Discipline: Biological Sciences
Subcategory: Cancer Research
Maryanne Mbesu Karuga - Dillard University
Co-Author(s): Vansh Vohra,University of Texas MD Anderson Cancer Center, Houston, TX; Jacob Fuller, and Christopher Fagundes, Rice University, Houston, TX
The Centers for Disease Control (CDC) and the American Cancer Society (ACS) recommend that all breast cancer survivors receive the seasonal influenza virus vaccine. Surprisingly, there is no data on post treatment cancer survivors’ antibody responses to the vaccine. Chemotherapy is immunosuppressive. In addition, the stress associated with the recent aftermath of cancer diagnosis and treatment may impair an individual’s ability to mount an effective response to the vaccine. Indeed, the first year after a cancer diagnosis and its treatments are all characterized by considerable psychological stress. To better understand the effects of psychological stress, our first step is to analyze blood samples in order to assess pre-vaccination antibody titers and cytokines. The next step is to administer a series of questionnaires, which will examine the effects of psychological stress that may arise from socioeconomic status, social support and loneliness, and early life stress. The predicted results are that non-metastatic breast cancer survivors will have a poorer seroconversion rate to the influenza vaccine. If our hypothesis is correct, then the current dosage for this vulnerable population will need to be reexamined.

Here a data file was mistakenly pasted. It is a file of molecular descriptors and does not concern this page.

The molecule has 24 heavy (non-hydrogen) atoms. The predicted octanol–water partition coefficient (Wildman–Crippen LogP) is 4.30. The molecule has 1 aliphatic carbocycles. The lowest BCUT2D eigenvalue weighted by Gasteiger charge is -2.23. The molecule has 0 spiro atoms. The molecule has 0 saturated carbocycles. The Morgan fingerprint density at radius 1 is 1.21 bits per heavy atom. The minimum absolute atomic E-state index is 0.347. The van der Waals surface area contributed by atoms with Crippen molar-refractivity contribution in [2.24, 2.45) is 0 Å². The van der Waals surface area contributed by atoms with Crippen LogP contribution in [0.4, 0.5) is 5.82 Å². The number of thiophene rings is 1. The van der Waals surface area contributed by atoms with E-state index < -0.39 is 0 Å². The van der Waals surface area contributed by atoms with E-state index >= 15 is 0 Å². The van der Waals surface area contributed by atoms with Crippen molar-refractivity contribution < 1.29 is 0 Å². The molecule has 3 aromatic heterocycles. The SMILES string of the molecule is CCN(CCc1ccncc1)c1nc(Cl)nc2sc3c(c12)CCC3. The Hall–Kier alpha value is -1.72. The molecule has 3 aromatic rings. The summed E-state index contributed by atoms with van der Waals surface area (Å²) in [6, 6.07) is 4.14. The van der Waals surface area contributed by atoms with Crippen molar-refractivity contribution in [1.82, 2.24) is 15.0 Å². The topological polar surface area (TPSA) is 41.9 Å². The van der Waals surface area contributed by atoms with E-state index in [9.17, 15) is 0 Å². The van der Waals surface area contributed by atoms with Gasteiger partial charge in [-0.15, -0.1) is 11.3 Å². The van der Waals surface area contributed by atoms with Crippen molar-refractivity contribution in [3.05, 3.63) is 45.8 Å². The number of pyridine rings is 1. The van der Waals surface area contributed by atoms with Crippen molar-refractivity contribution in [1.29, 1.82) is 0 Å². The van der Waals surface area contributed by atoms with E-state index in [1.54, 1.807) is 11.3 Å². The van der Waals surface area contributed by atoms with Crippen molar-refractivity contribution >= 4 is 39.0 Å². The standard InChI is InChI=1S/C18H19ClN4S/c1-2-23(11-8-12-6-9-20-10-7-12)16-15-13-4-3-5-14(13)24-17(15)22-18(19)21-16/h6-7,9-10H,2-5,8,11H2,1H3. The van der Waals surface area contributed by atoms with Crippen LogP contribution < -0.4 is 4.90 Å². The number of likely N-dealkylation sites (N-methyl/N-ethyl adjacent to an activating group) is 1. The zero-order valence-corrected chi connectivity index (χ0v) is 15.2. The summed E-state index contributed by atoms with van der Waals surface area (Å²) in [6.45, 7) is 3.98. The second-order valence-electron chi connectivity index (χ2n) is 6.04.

Funder Acknowledgement(s): NIH
Faculty Advisor: Ruby Broadway,